It is irrepressible; it layers his face, trickles through his hand movements and colours his language.
Everything about management – the responsibility, challenges, lessons, possibilities – seems to clothe every inch of Steven Gerrard – and he wears it well.
Thirteen months have elapsed since the former captain of Liverpool and England transitioned from a generation-defining player to nascent youth coach; a development that has percolated the way in which he reads and relays football.
“I have a completely different perspective of the game,” the 37-year-old explains to JOE. “I focus on shape, identifying what strategies are in place all over the pitch and how each side tries to ensure it’s their plan that dictates the match. I want to understand the reasons for everything that’s happening – substitutions, positioning, pressing triggers – and I can now appreciate the level of thinking that goes into it all.”
Initially overwhelmed by the extensive variation between being a footballer and being responsible for nurturing a talented, teenage squad of them, the Liverpool Under-18s manager is now a poster of conviction.
His new coating feels right, feels natural, and as his education continues shadowed from the game’s savage glare, there is the unshakeable impression that this is the embryonic stage of a significant career on the touchline.
“I’m enjoying the change so much,” Gerrard says as he reclines on a leather sofa at Icons Bar & Grill at the Hilton, with Wembley’s arch illuminating the view to the right.
“There are so many new experiences, lessons and tests. I’m picking up on stuff continuously, I’m making mistakes, I’m doing things well, I’m working on the things I can do better. It’s been eye-opening and very rewarding. I feel quite blessed to have the environment of support and encouragement that I do at the Academy as I keep growing in the role and using any opportunity I can to progress my knowledge.”
It is a much-welcomed warmer day in London, offering an interlude from the extended arctic plight, and Gerrard is absorbed by the axial decisions some of his industry seniors are contemplating.
The choices Gareth Southgate will be poring over ahead of finalising a 23-man World Cup roster on June 4, in particular, holds his attention. The selection of a first-choice goalkeeper tops a long list of posers for the England manager.
“I think there is a great battle on between the four options Joe Hart, Jordan Pickford, Jack Butland and Nick Pope to make the cut for the final three,” says the man that amassed 114 caps for his country, who enjoyed his “first real taste of excitement” for the tournament – now just 78 days away – while collating messages from supporters on the Budweiser Blessed Beer tanker.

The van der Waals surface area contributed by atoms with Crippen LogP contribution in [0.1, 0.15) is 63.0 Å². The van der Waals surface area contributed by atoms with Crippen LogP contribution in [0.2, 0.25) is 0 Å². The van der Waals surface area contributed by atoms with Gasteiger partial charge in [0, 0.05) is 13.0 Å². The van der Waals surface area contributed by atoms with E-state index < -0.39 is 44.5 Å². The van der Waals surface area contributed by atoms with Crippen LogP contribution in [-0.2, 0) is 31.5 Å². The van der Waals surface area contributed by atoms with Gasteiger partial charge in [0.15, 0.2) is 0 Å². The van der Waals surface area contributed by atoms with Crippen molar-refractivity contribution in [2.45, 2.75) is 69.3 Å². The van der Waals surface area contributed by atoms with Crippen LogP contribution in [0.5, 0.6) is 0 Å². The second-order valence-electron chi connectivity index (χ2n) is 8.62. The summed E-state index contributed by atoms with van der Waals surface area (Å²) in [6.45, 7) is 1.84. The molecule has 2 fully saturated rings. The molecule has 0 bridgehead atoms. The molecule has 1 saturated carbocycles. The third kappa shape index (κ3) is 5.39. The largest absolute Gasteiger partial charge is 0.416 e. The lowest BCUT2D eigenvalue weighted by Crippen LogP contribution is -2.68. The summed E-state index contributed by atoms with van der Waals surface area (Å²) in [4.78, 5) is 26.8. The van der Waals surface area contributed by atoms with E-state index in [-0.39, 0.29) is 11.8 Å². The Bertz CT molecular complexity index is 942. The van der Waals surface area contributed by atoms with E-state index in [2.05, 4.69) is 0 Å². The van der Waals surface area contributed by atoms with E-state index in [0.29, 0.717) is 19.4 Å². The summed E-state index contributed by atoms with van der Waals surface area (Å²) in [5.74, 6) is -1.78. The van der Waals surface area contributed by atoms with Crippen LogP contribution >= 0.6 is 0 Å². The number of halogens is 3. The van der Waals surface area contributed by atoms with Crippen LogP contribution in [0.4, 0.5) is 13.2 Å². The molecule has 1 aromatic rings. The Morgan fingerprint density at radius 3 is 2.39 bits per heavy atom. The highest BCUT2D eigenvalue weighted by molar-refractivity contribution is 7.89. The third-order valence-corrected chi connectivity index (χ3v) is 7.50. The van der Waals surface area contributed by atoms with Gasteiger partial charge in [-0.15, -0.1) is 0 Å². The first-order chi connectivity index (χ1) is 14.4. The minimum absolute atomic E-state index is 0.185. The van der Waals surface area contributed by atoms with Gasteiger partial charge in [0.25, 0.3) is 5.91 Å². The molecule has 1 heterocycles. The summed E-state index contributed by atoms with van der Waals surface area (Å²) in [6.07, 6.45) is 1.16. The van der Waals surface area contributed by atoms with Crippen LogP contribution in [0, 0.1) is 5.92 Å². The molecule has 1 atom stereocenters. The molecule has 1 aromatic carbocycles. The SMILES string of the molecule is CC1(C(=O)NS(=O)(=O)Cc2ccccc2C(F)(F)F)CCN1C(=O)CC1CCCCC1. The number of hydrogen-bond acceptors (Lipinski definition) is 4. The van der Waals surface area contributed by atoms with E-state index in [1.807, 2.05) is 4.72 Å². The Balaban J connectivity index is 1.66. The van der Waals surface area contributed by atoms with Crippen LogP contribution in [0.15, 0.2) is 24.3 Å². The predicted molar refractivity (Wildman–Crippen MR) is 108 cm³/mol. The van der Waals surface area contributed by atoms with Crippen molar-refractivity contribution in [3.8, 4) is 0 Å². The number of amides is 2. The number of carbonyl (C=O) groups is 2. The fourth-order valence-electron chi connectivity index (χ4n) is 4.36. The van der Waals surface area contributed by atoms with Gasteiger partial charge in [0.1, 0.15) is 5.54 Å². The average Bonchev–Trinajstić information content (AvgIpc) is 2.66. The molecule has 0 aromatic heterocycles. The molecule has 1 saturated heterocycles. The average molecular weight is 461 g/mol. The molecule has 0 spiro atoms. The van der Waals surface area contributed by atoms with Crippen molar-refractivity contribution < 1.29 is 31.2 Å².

“It’s been encouraging that Gareth has given opportunities to young players. He made it very clear that he wanted to pick players on form and Nick Pope certainly fits into that bracket. I know there’s a lot of people in the media and elsewhere writing off Joe Hart, but I wouldn’t do that – he’s still talented and a very experienced goalkeeper.
“I don’t think the No.1 is nailed down just yet, so it’s an exciting fight for the guys to all try to go for it. To be honest, I think Gareth’s got a lot of tough choices to make – we’re talking about the biggest stage you can be a manager or a player at – there couldn’t be more pressure or responsibility.
“The goalkeeper situation is one of the hard decisions, but then he also has to choose his centre-back pairing – does he go with a two or three at the back? I’m sure the formation will be flexible and change throughout depending on who the opposition are. In every position, I think there’s a big poser and that’s what all the friendlies are for before the tournament – to try things, to give opportunities and settle on combinations.
“There is also still a lot of football to be played domestically and it’s important to get through the end of the season with a fit squad. This is where Gareth earns his coin if you like, making these big calls and of course, being a young manager I’d like to be in a position to make those kind of massive decisions one day, but I don’t envy him having to think about that now!”
Gerrard has spent the afternoon in the capital with a swathe of fans, all representing the participating nations at the showpiece, in the first stop on Budweiser’s Blessed Beer tour.
Having fed off their zeal for the kick off on June 10, he admits there are “mixed emotions” leading into the first World Cup since his retirement.
For three tournaments, spanning 12 games plus a further 23 in qualifying which yielded 11 goals, he was at the epicentre of England’s global campaigns; shouldering expectations, set as the cynosure for column inches, a focal point of long-running debates, sometimes operating in the role of captain, but always in position as a leader.
Now, the former midfielder is stitched into the backdrop. He is an observer, a supporter, a consumer of the game ushering in the countdown in an alien way.